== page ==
Bosnia marks 27th anniversary of Srebrenica genocide

More than 8,000 Muslim Bosniaks were massacred within 10 days by Bosnian Serb troops under the command of General Ratko Mladic in the final months of Bosnia’s fratricidal 1992-95 war.

Thousands of people gathered in Bosnia to commemorate the 1995 Srebrenica massacre, Europe’s only internationally recognized genocide since World War II, and to bury 50 more victims recently found in mass graves and identified through DNA analysis.

More than 8,000 men and boys from the predominantly Muslim Bosniak ethnic group were killed in 10 days of carnage after the town was overrun by Serb forces in the final months of the Bosnian war.

EU Chief Diplomat Josep Borrell and Enlargement Commissioner Oliver Varhelyi spoke on the anniversary of the Srebrenica massacre.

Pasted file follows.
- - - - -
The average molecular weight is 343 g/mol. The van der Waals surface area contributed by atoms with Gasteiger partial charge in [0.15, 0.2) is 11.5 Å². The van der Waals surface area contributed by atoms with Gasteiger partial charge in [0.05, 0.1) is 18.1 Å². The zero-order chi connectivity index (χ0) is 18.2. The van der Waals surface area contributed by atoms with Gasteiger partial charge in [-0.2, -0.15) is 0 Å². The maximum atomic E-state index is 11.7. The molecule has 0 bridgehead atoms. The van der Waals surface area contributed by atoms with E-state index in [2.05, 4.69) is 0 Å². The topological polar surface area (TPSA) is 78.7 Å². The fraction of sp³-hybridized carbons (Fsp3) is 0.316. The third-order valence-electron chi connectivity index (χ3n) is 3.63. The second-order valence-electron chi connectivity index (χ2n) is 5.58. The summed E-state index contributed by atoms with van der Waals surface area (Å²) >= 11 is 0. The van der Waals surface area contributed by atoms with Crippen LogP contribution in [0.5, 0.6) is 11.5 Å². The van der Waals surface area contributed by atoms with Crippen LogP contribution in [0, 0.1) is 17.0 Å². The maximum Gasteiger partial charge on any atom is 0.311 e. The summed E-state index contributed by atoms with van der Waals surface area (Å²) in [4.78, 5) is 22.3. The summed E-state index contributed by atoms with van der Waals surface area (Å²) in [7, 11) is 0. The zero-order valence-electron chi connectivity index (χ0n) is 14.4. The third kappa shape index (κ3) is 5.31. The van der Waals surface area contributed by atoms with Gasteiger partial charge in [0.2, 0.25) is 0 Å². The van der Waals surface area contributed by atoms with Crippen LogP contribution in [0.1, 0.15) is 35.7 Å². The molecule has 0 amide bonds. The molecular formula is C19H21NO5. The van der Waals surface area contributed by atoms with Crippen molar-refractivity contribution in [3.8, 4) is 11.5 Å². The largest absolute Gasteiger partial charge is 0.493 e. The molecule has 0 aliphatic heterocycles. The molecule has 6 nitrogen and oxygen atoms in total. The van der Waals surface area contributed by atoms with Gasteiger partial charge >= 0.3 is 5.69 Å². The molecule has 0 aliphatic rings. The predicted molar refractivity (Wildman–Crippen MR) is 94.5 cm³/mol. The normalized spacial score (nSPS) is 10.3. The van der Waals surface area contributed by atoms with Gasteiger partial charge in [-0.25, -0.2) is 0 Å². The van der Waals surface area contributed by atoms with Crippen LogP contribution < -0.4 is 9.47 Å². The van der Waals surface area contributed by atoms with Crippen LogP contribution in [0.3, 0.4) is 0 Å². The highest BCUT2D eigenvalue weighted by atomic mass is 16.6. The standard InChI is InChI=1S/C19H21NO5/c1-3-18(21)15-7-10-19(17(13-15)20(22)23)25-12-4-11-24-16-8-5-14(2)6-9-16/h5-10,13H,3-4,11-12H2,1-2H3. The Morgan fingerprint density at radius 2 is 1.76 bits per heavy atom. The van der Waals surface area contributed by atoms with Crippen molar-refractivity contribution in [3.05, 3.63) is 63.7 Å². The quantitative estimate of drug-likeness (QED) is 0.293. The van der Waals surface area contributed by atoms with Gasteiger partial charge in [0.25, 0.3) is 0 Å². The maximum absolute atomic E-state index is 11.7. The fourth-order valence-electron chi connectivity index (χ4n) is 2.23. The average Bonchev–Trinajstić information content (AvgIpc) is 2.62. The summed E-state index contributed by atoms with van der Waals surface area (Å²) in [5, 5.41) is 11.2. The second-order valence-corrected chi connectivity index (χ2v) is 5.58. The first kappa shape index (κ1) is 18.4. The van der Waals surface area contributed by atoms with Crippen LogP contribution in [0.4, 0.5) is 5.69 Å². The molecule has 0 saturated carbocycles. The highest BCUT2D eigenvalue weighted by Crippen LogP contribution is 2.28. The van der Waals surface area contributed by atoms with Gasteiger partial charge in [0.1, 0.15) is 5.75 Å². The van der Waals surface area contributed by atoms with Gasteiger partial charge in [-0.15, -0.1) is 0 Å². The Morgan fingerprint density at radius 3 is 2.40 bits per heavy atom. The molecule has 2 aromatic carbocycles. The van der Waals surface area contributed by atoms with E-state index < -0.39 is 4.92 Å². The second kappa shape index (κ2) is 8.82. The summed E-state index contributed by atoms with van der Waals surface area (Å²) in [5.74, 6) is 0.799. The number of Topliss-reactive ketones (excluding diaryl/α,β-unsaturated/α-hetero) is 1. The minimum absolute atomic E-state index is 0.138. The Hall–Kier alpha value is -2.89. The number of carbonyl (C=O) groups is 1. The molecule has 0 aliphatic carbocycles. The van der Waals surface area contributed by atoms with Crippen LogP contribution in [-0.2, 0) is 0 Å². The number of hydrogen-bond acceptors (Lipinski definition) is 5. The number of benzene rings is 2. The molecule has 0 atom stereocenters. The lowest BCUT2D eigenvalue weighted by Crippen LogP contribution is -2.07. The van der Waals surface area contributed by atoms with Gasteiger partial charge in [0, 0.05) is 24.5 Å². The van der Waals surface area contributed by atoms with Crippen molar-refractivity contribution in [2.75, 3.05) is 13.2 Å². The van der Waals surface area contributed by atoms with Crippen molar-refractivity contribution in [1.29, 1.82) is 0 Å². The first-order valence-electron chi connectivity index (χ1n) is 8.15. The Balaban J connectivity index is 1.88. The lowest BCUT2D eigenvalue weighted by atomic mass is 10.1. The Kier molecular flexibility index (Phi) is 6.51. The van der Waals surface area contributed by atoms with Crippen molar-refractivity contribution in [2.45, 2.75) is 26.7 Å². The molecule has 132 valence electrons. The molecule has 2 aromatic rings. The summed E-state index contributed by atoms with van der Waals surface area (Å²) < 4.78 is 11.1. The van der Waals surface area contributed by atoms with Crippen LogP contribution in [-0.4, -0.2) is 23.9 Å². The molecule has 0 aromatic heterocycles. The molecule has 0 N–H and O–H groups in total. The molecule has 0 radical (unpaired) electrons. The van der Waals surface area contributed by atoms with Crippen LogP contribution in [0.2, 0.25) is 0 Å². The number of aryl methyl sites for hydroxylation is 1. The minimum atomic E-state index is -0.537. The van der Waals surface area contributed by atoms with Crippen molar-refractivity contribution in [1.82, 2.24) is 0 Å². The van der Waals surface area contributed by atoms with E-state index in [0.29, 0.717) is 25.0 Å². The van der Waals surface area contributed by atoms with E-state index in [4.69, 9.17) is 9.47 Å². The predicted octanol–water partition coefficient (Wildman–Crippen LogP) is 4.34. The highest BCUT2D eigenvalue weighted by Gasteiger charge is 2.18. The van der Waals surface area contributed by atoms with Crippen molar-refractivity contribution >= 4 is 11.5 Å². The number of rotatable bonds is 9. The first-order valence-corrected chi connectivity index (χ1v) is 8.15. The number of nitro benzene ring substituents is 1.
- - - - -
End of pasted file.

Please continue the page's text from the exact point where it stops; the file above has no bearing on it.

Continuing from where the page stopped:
“Europe has not forgotten what happened in Srebrenica and our responsibility for not being able to prevent and stop the genocide,” said a statement.

“In Srebrenica, Europe failed and we have faced our shame.”

The two diplomats added that the war in Ukraine has brought “vivid memories of those who witnessed the war in the Western Balkans in the 1990s”.

“As we see the security and stability of Europe and the rules-based international order deeply shaken, we are reminded of the need to stand up to defend peace, human dignity and universal values.”

Bosnian Serb military chief General Ratko Mladic and his political aide Radovan Karadzic are now serving life sentences for war crimes, including genocide.

Although the Srebrenica massacre was called genocide by international and domestic courts, Serbian officials and Bosnian Serbs still downplay or deny the crimes.